The origins of the town date back to 1418. At that time, on the left bank of the Promnik was a village called Gorczycew, located in the corner of Lesser Poland’s Sandomierz Voivodeship (the Promnik marks the border between Lesser Poland and Mazovia). Upon request of Bishop of Poznań, Andrzej Łaskary Gosławicki, King Władysław Jagiełło agreed to locate the newly established town of Łaskarzew (named in honor of the bishop) on the right, Mazovian bank of the Promnik. The bishop favored this location, as the new town belonged to his diocese, not the Diocese of Kraków. Currently Łaskarzew lies on both sides of the river, and the district on the left, Lesser Polish bank, is still called Gorczycew.
In 1514, another Bishop of Poznań, Jan Lubrański, decided to expand the town, and allowed local residents to cut down a forest near the village of Pilczyn, creating New Łaskarzew (Nowy Łaskarzew). In the 17th century, the town had two mills, and 100 years later, in 1764, a wooden town hall was erected. Łaskarzew also had a hospital (since the 15th century), and a school, since 1629. It also was a local center of brewing and liquor industry, there also were market days, which attracted local inhabitants and merchants.
Łaskarzew was stripped of its town rights by Russian authorities after the January Uprising, and remained a village until the 1920s, when it already belonged to the Second Polish Republic. During the Polish September Campaign, Laskarzew was defended from Sept. 15 to Sept 17., and during the fighting, almost whole town was burned. Later on, Łaskarzew was a center of Polish resistance. Here, Polish and Soviet units concentrated in the summer of 1944 for the Vistula river crossing.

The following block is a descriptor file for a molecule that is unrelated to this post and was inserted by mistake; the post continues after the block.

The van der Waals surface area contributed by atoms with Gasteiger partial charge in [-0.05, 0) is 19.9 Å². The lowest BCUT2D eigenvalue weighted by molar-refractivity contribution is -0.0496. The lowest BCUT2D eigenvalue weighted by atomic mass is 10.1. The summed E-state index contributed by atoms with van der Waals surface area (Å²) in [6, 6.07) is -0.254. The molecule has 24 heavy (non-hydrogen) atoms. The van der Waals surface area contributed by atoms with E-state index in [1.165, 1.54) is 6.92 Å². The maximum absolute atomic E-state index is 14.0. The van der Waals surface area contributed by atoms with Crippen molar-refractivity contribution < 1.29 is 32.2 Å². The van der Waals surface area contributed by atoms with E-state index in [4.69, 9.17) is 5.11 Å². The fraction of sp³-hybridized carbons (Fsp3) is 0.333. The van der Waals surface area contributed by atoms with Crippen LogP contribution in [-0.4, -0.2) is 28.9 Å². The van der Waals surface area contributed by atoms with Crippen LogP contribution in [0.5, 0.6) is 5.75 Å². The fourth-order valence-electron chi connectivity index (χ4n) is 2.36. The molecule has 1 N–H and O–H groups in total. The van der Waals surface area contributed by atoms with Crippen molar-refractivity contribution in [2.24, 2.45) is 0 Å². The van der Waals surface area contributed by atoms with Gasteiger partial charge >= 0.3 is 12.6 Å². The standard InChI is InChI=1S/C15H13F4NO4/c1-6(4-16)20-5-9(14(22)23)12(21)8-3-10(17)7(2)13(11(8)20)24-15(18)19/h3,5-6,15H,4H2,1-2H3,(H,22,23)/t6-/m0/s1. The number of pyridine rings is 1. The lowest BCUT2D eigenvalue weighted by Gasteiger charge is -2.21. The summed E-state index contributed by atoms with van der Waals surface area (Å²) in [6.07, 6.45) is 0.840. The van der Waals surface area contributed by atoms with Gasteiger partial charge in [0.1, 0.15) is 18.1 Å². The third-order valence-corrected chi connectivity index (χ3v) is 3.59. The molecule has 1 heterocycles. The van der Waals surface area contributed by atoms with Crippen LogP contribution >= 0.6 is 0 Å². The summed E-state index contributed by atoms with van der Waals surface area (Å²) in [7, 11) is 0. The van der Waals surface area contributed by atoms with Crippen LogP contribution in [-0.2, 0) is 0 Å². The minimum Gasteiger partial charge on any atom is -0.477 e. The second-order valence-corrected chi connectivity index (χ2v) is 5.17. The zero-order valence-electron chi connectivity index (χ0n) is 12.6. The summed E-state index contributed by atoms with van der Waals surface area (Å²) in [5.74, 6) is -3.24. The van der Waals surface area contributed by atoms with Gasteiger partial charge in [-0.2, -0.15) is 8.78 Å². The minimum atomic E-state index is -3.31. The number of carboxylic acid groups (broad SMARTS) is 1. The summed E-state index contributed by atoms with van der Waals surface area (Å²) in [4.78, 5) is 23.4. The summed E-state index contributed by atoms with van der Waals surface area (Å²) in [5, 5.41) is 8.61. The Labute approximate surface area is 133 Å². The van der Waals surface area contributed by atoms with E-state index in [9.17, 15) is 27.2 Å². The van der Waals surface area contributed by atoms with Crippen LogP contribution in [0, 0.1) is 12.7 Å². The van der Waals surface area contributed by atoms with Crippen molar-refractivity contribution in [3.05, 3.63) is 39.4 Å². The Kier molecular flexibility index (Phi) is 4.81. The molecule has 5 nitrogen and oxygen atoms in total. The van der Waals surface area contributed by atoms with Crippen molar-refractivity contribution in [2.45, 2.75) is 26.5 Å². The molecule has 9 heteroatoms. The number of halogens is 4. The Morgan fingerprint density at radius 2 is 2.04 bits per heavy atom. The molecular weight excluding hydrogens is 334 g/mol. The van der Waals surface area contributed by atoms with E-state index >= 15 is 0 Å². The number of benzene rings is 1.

Among points of interest there are Holy Cross Church (1884), destroyed during World War II, and rebuilt in 1946, and cemetery chapel from 1847. The town has had a rail station since 1877. European route E372 goes 11 km (7 mi) from Łaskarzew.
During the German Invasion of Poland in 1939, German forces on 17 September murdered 54 people in the town, including 34 Jews and 24 Poles. The victims included elderly people as old as 75 years. On September 27, 1942, German forces deported 1,240 Jews to Treblinka extermination camp.